Dr. Whembolua's Fight Against Malaria
By Rasha Aly
Cold sweats. High fever. Vomiting. Diarrhea.
Muscle pain. These are just some
signs a person is infected with malaria.
Professor Guy-Lucien Whembolua felt a few of these symptoms, as he lay
in bed, his body’s temperature alternating between high fever and cold sweats. For a couple days, he was stuck in underneath
blankets, fighting malaria. Then, about a week later, his nephew struggled with the same fight;
he, too, had malaria. After suffering
from the illness and watching his nephew go through the same agony, Dr.
Whembolua, whose family hails from the Democratic Republic of the Congo,
decided to do something about it. He made malaria the focus of his next
research topic, so he can investigate ways to help the Congolese prevent
malaria from occurring. During this year as a Taft Research
Center Fellow, Whembolua is working on a book which concentrates upon the
effects of malaria control on maternal and child mortality in the DRC – where
malaria has become a dangerous epidemic.
It is no surprise
Whembolua wants to focus his research on malaria, especially since it is a
large issue affecting so many who live in the DRC. Malaria also falls under a lot of his current
research that deals with global health including immigrant health. Presently, Whembolua is an assistant
professor of health policy and management in UC’s Department of Africana
Studies and the director of the Africana Health Research Laboratory.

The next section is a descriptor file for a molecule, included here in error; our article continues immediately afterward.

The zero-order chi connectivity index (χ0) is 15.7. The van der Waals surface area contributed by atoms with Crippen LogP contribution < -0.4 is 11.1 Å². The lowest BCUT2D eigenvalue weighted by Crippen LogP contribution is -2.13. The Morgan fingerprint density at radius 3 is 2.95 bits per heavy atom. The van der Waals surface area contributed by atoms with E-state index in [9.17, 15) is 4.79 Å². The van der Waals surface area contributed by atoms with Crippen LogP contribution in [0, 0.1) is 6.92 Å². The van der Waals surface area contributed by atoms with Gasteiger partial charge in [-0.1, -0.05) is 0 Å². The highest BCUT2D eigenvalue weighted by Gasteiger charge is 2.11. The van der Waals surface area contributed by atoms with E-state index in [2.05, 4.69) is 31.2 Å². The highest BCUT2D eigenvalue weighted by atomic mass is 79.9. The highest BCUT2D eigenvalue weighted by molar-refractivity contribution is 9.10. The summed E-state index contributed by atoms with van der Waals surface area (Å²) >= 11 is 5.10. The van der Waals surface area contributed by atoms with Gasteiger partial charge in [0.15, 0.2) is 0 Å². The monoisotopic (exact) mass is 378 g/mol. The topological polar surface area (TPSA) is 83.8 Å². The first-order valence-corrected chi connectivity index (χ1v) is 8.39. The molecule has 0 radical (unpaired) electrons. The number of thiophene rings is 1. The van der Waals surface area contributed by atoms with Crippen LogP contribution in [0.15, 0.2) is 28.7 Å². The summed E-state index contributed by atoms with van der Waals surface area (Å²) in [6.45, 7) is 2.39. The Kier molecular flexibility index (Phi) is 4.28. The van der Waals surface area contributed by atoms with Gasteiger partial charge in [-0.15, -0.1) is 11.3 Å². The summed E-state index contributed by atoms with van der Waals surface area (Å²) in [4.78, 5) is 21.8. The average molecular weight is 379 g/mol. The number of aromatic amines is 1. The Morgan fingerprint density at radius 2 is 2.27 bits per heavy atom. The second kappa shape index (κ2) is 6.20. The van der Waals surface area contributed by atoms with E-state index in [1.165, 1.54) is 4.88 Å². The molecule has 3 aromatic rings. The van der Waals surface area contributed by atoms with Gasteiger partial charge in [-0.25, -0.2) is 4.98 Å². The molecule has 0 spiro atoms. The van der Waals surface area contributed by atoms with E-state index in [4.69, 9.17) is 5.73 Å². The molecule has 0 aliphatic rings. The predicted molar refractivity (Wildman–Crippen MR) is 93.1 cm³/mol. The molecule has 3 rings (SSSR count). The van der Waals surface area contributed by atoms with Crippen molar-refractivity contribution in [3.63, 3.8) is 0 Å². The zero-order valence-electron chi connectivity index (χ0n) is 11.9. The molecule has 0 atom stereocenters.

According to the
World Health Organization, malaria kills about 200 children per day in the DRC
(2017). Malaria, which is a disease of
the blood, is spread through the bites of female mosquitoes. USAID 2013 statistics show
the DRC has the second-highest number of malaria cases globally, which accounts
for 11 percent of the total (2017). As
stated on the WHO Web site, “Since many countries with malaria are already
among the poorer nations, the disease maintains a vicious cycle of disease and
poverty” (2017). Data provided by the
World Bank illustrates a nasty sequence of how poverty leads to disease and
vice versa. The World Bank ranks the DRC among the
poorest countries in the world – 176 out of 187 countries (2017). The DRC has yet to decide to allocate the
needed funds to buy the resources and supplies needed to help prevent malaria.
Despite the fact
that a large part of the population are aware about malaria, few believe that it